- The Washington Times - Wednesday, March 5, 2003

President Bush offered a broad framework yesterday for overhauling Medicare that includes rewarding recipients who shift to private health care providers, a plan Senate Democrats immediately dismissed and vowed to defeat.

The president's $400 billion plan would give the nation's 40 million elderly and disabled Americans enrolled in Medicare three choices: Remain in the traditional program and receive small discounts on prescription drugs; enter Enhanced Medicare and choose among multiple insurers, with the federal government paying most of the cost; or select Medicare Advantage, which would allow low-cost medical coverage through health networks with fewer requirements for the providers.

"A modern Medicare system must offer more choices and better benefits to every senior, all seniors," Mr. Bush said in a speech to American Medical Association members gathered at the Washington Hilton.

"The element of choice is essential. When a bureaucracy is in charge of granting benefits, new benefits usually come slowly and grudgingly, if at all. When insurance providers compete for a patient's business, they offer new treatments and services quickly," he said.

Senior Democrats, including Sen. Edward M. Kennedy of Massachusetts, immediately panned the plan.

"The president's proposal is a radical prescription for dismantling Medicare that will be rejected by senior citizens and should be rejected by the Congress. It denies senior citizens the comprehensive Medicare prescription-drug benefits they need unless they join an HMO or other private insurance plan," Mr. Kennedy said.

Mr. Kennedy accused the Bush administration of structuring the program to "provide billions in new profits for the insurance industry at the expense of elderly patients."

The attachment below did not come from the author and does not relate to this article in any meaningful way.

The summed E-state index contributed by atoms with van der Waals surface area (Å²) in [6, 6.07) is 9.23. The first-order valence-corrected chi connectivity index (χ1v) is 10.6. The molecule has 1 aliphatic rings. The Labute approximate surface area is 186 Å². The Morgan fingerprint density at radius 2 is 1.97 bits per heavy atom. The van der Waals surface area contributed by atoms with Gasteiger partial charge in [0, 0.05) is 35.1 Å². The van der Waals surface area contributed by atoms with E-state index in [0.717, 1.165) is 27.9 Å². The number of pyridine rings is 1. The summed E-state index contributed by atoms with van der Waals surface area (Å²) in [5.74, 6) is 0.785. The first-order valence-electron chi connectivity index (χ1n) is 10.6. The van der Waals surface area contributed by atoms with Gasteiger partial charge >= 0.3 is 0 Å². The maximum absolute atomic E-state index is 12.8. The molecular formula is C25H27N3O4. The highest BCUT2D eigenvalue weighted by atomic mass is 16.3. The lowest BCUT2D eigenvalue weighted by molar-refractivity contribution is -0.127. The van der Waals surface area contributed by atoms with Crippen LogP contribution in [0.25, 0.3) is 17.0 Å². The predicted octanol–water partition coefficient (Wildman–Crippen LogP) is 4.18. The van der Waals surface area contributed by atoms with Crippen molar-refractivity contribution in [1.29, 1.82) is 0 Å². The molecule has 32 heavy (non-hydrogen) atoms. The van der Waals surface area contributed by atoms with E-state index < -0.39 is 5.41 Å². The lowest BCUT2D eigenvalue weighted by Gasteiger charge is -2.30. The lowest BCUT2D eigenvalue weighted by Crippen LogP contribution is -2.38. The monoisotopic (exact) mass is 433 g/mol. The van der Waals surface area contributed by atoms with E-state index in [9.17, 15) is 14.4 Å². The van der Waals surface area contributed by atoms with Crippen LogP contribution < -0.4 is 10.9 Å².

But Mr. Bush said Medicare recipients should be given the same choice of benefits as members of Congress, who enjoy affordable care through the Federal Employee Health Benefits Program.

"If you have to go to a hospital, Medicare charges you an $840 deductible. After two months, you are charged $210 a day. After three months, Medicare charges $420 a day. And after five months, Medicare leaves you with the whole bill," the president said.

"By comparison, a standard plan for members of the United States Congress and other federal employees charges a co-payment of $100 when you enter the hospital and not a dollar more, no matter how long you have to stay. Medicare is supposed to protect the savings of our seniors. In many cases, it doesn't," Mr. Bush said.

Some Republicans were cautiously optimistic about the president's plan.

Sen. Charles E. Grassley, Iowa Republican and chairman of the Finance Committee, said Mr. Bush has "come a long way" in addressing Mr. Grassley's initial concerns that the plan provide adequate prescription-drug coverage for seniors who choose to stay in the Medicare system. Mr. Grassley said he has to study the president's plan to see whether it goes "far enough."

Revamping Medicare is likely to be a key issue in the 2004 presidential election. The president's 10-year plan addresses Medicare enrollment, expected to rise from 41 million today to 77 million by 2031.

Senate Minority Leader Tom Daschle, South Dakota Democrat, said Monday that he would seek to revive a 10-year, $600 billion Medicare overhaul that did not pass the Senate last year. That plan would offer prescription-drug coverage to any Medicare participant in return for a $25 a month premium.

Yesterday, House Democrats introduced their own prescription-drug plan, which replicates the 10-year, $900 billion plan they proposed last year. They said the plan would add the drug benefit to the existing Medicare framework, which would mean the federal government would pay 80 percent of drug costs and patients would cover the other 20 percent the same formula for regular physician care under Medicare.

Stephen Dinan and Amy Fagan contributed to this report

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